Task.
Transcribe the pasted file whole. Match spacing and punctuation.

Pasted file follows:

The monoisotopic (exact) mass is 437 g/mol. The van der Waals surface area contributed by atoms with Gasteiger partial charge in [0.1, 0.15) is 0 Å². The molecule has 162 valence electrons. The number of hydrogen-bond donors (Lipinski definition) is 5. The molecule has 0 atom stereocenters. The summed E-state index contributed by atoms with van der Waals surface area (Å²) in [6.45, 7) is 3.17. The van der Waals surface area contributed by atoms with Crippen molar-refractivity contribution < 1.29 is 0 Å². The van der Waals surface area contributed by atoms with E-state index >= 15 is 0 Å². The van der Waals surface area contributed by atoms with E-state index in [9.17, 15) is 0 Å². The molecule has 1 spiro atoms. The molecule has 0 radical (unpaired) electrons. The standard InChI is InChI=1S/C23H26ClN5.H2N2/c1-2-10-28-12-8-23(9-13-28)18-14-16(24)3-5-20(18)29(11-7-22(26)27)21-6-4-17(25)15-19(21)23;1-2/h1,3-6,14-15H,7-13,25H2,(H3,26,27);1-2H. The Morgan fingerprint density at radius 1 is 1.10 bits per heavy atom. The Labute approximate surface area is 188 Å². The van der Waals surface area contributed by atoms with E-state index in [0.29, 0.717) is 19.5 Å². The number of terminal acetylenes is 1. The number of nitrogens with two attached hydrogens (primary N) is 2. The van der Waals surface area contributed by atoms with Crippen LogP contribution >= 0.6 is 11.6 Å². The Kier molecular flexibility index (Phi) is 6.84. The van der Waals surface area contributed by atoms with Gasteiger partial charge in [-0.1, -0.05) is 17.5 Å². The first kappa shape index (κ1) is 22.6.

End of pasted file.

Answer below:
The monoisotopic (exact) mass is 437 g/mol. The van der Waals surface area contributed by atoms with Gasteiger partial charge in [0.1, 0.15) is 0 Å². The molecule has 162 valence electrons. The number of hydrogen-bond donors (Lipinski definition) is 5. The molecule has 0 atom stereocenters. The summed E-state index contributed by atoms with van der Waals surface area (Å²) in [6.45, 7) is 3.17. The van der Waals surface area contributed by atoms with Crippen molar-refractivity contribution < 1.29 is 0 Å². The van der Waals surface area contributed by atoms with E-state index >= 15 is 0 Å². The van der Waals surface area contributed by atoms with E-state index in [9.17, 15) is 0 Å². The molecule has 1 spiro atoms. The molecule has 0 radical (unpaired) electrons. The standard InChI is InChI=1S/C23H26ClN5.H2N2/c1-2-10-28-12-8-23(9-13-28)18-14-16(24)3-5-20(18)29(11-7-22(26)27)21-6-4-17(25)15-19(21)23;1-2/h1,3-6,14-15H,7-13,25H2,(H3,26,27);1-2H. The Morgan fingerprint density at radius 1 is 1.10 bits per heavy atom. The Labute approximate surface area is 188 Å². The van der Waals surface area contributed by atoms with E-state index in [0.29, 0.717) is 19.5 Å². The number of terminal acetylenes is 1. The number of nitrogens with two attached hydrogens (primary N) is 2. The van der Waals surface area contributed by atoms with Crippen LogP contribution >= 0.6 is 11.6 Å². The Kier molecular flexibility index (Phi) is 6.84. The van der Waals surface area contributed by atoms with Gasteiger partial charge in [-0.1, -0.05) is 17.5 Å². The first kappa shape index (κ1) is 22.6.